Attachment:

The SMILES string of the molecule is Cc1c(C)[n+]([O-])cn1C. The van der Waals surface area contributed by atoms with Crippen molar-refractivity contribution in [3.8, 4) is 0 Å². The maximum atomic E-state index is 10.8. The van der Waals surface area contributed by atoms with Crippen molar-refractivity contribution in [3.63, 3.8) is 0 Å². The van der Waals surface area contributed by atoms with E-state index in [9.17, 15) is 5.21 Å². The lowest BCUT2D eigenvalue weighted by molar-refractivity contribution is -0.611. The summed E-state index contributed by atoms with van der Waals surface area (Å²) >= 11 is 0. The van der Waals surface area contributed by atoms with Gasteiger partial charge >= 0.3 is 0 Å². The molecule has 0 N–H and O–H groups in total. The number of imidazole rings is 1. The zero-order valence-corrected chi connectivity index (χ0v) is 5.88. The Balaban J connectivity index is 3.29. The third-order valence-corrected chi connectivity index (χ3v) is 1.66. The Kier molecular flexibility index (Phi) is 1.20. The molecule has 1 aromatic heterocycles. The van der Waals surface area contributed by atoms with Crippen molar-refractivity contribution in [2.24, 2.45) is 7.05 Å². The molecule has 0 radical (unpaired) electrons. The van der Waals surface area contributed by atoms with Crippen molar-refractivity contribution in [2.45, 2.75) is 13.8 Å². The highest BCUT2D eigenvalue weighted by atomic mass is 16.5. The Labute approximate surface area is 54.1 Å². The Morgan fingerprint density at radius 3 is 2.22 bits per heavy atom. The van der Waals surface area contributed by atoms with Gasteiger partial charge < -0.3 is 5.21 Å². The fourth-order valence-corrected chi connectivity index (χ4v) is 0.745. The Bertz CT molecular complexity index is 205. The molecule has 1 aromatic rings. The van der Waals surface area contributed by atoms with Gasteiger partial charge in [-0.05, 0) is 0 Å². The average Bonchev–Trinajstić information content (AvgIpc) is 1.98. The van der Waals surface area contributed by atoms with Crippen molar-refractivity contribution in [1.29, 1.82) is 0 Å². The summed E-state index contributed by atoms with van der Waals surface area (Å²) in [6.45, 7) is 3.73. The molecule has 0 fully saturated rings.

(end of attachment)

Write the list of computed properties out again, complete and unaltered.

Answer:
The SMILES string of the molecule is Cc1c(C)[n+]([O-])cn1C. The van der Waals surface area contributed by atoms with Crippen molar-refractivity contribution in [3.8, 4) is 0 Å². The maximum atomic E-state index is 10.8. The van der Waals surface area contributed by atoms with Crippen molar-refractivity contribution in [3.63, 3.8) is 0 Å². The van der Waals surface area contributed by atoms with E-state index in [9.17, 15) is 5.21 Å². The lowest BCUT2D eigenvalue weighted by molar-refractivity contribution is -0.611. The summed E-state index contributed by atoms with van der Waals surface area (Å²) >= 11 is 0. The van der Waals surface area contributed by atoms with Gasteiger partial charge >= 0.3 is 0 Å². The molecule has 0 N–H and O–H groups in total. The number of imidazole rings is 1. The zero-order valence-corrected chi connectivity index (χ0v) is 5.88. The Balaban J connectivity index is 3.29. The third-order valence-corrected chi connectivity index (χ3v) is 1.66. The Kier molecular flexibility index (Phi) is 1.20. The molecule has 1 aromatic heterocycles. The van der Waals surface area contributed by atoms with Crippen molar-refractivity contribution in [2.24, 2.45) is 7.05 Å². The molecule has 0 radical (unpaired) electrons. The van der Waals surface area contributed by atoms with Crippen molar-refractivity contribution in [2.45, 2.75) is 13.8 Å². The highest BCUT2D eigenvalue weighted by atomic mass is 16.5. The Labute approximate surface area is 54.1 Å². The Morgan fingerprint density at radius 3 is 2.22 bits per heavy atom. The van der Waals surface area contributed by atoms with Gasteiger partial charge < -0.3 is 5.21 Å². The fourth-order valence-corrected chi connectivity index (χ4v) is 0.745. The Bertz CT molecular complexity index is 205. The molecule has 1 aromatic rings. The van der Waals surface area contributed by atoms with Gasteiger partial charge in [-0.05, 0) is 0 Å². The average Bonchev–Trinajstić information content (AvgIpc) is 1.98. The van der Waals surface area contributed by atoms with Crippen molar-refractivity contribution in [1.29, 1.82) is 0 Å². The summed E-state index contributed by atoms with van der Waals surface area (Å²) in [6.45, 7) is 3.73. The molecule has 0 fully saturated rings.